How to celebrate Easter in Spain
This article is dedicated to those who are thinking about a trip to Spanish cities and can not decide on the time of year and the exact date of travel. If you want to get acquainted not only with local sights, try amazing tapas or gazpacho, but also with cultural heritage, then the Holy Week period is just what you need.
Semana Santa is a festive week before the Resurrection of Christ, and even among the most unbelieving Catholics, is considered holy. At Easter in Spain, they hold solemn parades, prepare delicious treats and arrange a kind of family vacation. In this article we will tell how to celebrate Easter in Spain.
When and how is the celebration in 2019
As in our country, la Pascua changes its date every year, but always falls on the beginning of April. Catholic Easter comes a week before the Orthodox. Therefore, Russians living in Spain have to restrain themselves, as their fasting continues.
Holy Week begins with Palm Sunday (Domingo de Ramos) and ends on Easter Saturday. Up to 20 processions can take place on each day. In fact, preparation begins a few weeks before the first date. To ensure that all religious events are most spectacular, people decorate their balconies with palm branches and diligently prepare themselves for traditional customs. They select elegant decorations and elegant sculptures that will accompany them on platforms-thrones, etc.
- Domingo de Ramos (Palm Sunday) - April 14;
- Good Friday - April 19;
- Great Saturday - April 20;
- Easter Sunday - April 21;
- Easter Day - April 22.
Tame your curiosity. Of course, not all Spaniards go to churches for masses and don’t wear pointed hats and veils. A third of residents are sent on a weekend to the beaches of Isla Canela, Playa de Bologna, Cala de Casa Calobra and others, for relaxing with family and friends. They have picnics and enjoy the warm sunshine. After all, soon there will be several weekends in a row, you need to seize the moment.
The secret capital of Semana Santa (Holy Week) is Seville. Even the traffic specially adapts to the processions. The city center is completely blocked. To see a variety of views closer, many tourists (and ordinary people) take places from the night, put up chairs and wait for the beginning. Of course the most thoughtful occupy places in the nearest cafes. This pleasure is expensive, but it combines the pleasant with the useful.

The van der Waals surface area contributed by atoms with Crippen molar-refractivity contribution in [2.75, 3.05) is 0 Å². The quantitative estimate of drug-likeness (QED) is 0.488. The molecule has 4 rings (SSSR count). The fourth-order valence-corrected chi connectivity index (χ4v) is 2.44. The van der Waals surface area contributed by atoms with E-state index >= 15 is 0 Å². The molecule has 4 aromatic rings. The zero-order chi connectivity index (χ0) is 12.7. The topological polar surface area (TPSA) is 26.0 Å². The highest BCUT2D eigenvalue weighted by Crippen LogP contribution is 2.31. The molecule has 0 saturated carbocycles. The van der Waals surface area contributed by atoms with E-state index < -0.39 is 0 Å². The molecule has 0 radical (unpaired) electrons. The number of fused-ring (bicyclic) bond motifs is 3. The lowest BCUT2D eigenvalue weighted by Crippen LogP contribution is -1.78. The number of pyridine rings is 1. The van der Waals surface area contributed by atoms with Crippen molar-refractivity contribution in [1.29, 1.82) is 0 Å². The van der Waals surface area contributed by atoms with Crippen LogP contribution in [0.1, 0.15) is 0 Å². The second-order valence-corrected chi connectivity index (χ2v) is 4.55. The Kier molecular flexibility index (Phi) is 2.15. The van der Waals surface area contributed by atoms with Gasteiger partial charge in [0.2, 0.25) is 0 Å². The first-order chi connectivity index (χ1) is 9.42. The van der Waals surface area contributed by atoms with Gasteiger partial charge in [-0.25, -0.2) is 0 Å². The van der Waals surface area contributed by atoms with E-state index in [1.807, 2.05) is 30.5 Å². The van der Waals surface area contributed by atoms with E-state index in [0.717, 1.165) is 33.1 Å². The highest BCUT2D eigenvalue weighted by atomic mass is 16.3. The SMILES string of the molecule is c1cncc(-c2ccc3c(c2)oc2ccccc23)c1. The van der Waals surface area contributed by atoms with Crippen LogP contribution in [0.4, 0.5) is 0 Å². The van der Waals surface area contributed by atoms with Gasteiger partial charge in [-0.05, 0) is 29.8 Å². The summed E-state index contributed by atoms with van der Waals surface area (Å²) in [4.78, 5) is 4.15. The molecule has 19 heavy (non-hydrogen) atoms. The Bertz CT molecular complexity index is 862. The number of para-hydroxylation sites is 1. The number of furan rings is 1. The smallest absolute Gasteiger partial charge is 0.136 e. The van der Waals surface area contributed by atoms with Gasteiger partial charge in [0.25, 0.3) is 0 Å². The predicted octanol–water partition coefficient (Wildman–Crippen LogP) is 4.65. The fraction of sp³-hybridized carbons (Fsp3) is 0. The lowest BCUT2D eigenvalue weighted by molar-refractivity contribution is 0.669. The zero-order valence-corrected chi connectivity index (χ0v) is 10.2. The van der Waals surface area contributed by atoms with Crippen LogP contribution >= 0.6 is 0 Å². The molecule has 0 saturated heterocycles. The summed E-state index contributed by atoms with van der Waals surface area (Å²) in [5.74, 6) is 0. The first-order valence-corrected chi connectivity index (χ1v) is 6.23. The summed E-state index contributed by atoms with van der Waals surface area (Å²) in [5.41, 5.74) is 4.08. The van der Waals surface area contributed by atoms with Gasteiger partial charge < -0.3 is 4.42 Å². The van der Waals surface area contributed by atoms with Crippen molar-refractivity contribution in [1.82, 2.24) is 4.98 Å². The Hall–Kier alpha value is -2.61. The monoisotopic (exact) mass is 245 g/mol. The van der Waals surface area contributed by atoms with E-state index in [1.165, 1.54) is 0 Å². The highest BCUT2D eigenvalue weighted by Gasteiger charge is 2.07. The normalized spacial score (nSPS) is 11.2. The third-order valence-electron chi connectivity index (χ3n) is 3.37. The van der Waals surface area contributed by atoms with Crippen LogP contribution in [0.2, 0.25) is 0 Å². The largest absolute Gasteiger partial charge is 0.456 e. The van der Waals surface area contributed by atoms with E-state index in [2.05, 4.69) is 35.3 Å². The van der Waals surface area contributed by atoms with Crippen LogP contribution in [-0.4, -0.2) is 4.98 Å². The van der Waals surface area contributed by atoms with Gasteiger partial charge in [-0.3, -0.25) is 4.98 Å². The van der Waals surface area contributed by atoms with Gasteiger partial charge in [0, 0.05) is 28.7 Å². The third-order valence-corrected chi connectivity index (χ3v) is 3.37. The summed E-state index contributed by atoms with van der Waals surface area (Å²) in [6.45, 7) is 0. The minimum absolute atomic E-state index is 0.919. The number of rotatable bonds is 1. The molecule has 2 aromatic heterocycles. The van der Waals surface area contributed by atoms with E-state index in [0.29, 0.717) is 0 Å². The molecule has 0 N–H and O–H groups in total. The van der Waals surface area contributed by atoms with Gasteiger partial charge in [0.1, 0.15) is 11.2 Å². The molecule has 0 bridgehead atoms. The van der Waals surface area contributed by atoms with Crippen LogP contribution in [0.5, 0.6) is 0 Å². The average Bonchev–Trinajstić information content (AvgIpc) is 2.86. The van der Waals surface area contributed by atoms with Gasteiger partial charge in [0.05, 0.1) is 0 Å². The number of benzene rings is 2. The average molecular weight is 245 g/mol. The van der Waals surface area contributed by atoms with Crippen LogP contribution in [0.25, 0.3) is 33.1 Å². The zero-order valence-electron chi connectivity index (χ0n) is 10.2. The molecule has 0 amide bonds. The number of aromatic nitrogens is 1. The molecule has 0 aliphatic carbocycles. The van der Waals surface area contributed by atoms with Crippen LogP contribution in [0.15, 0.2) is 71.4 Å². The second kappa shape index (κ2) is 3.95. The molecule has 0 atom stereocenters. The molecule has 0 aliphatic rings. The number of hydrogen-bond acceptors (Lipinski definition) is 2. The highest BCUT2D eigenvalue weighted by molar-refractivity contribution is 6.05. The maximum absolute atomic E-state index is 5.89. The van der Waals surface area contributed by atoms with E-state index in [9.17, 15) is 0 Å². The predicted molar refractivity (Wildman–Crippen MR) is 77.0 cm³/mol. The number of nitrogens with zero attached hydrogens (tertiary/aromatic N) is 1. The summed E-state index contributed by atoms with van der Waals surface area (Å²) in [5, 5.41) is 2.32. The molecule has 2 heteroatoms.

In Seville, usually the largest number of processions takes place, because there are most fraternities, about 61.
Curious fact. The very first official Semana Santa was held in 1179 in the city of Zamora. It is there that the celebrations are held in a more medieval style, which especially fascinates both tourists and locals.
Each region of its sunny country has its own traditions and for one time simply does not revise them. Somewhere solemn events are very dark, others have more vivid and extravagant. For example, in Salamanca, the procession takes place on an old bridge (from the time of the Romans). “Sinners” in spiky robes walk on a magnificently decorated platform accompanying the statues of saints. Women carry the image of the Virgin Mary on their shoulders.
You dream to see Antonio Banderas, then go to Malaga. This is his hometown and the famous actor comes here every year to celebrate or participate in the processions of his Fusionadas fraternity.
During this period, another event is taking place that you definitely will not see in tourist brochures - pardoning prisoners. This is not the case in the legislative system of the country, but since the 18th century a tacit law has been in effect, and representatives of cofrades represent one pardoned each. In all regions, up to 20 prisoners are thus released. You can see it on the main squares.
Thanks to the outfits and creates a feeling of solemnity, mystery and mysticism. But how did it go? The pointed cap with slits for the eyes, long, covering the whole body, the mantle is the so-called “El Capirote”. During the times of the Great Inquisition, sinners were forced to dress like this. Thus, the guilty novices could be seen from afar, while their identity remained anonymous. Now, outwardly, the outfits remain the same, with the exception of colors and decorations. Each color highlights its fraternity. Ladies wear black dresses and mantilla (veil) and carry lighted candles. So they show their sorrow over Jesus Christ. All participants will certainly sing, which creates even more trepidation.
Of course, like ours, la Pascua is not complete without traditional dishes. On this bright holiday, people exchange eggs.
One of the favorite sweets of the Spaniards - Mona de Pascua. This is a cupcake, generously sprinkled with sugar, made in the shape of a donut. Inside put a painted egg. Each region has its own traditional dishes, but there is no obligatory anywhere. For example, Easter sausages are cooked in Valencia, and in Catalonia a roasted rabbit is served.
Hornazo pie, yeast dough, stuffed with eggs, chorizo, ham and pork is also popular.